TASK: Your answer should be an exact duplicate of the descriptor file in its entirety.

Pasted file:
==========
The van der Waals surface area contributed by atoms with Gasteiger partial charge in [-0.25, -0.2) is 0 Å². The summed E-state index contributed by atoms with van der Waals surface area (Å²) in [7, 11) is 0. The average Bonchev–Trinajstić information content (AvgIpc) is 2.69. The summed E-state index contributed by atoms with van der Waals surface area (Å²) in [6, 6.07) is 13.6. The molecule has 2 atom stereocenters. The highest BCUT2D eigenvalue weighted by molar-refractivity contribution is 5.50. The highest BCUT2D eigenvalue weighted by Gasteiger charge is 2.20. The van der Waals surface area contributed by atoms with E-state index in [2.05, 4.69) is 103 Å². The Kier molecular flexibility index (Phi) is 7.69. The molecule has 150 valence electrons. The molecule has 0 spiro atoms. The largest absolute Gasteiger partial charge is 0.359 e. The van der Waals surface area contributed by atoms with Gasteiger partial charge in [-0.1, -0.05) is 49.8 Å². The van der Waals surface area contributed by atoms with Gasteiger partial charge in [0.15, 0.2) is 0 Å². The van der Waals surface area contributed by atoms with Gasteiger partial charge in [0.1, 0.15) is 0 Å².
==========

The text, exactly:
The van der Waals surface area contributed by atoms with Gasteiger partial charge in [-0.25, -0.2) is 0 Å². The summed E-state index contributed by atoms with van der Waals surface area (Å²) in [7, 11) is 0. The average Bonchev–Trinajstić information content (AvgIpc) is 2.69. The summed E-state index contributed by atoms with van der Waals surface area (Å²) in [6, 6.07) is 13.6. The molecule has 2 atom stereocenters. The highest BCUT2D eigenvalue weighted by molar-refractivity contribution is 5.50. The highest BCUT2D eigenvalue weighted by Gasteiger charge is 2.20. The van der Waals surface area contributed by atoms with E-state index in [2.05, 4.69) is 103 Å². The Kier molecular flexibility index (Phi) is 7.69. The molecule has 150 valence electrons. The molecule has 0 spiro atoms. The largest absolute Gasteiger partial charge is 0.359 e. The van der Waals surface area contributed by atoms with Gasteiger partial charge in [-0.1, -0.05) is 49.8 Å². The van der Waals surface area contributed by atoms with Gasteiger partial charge in [0.15, 0.2) is 0 Å². The van der Waals surface area contributed by atoms with Gasteiger partial charge in [0.1, 0.15) is 0 Å².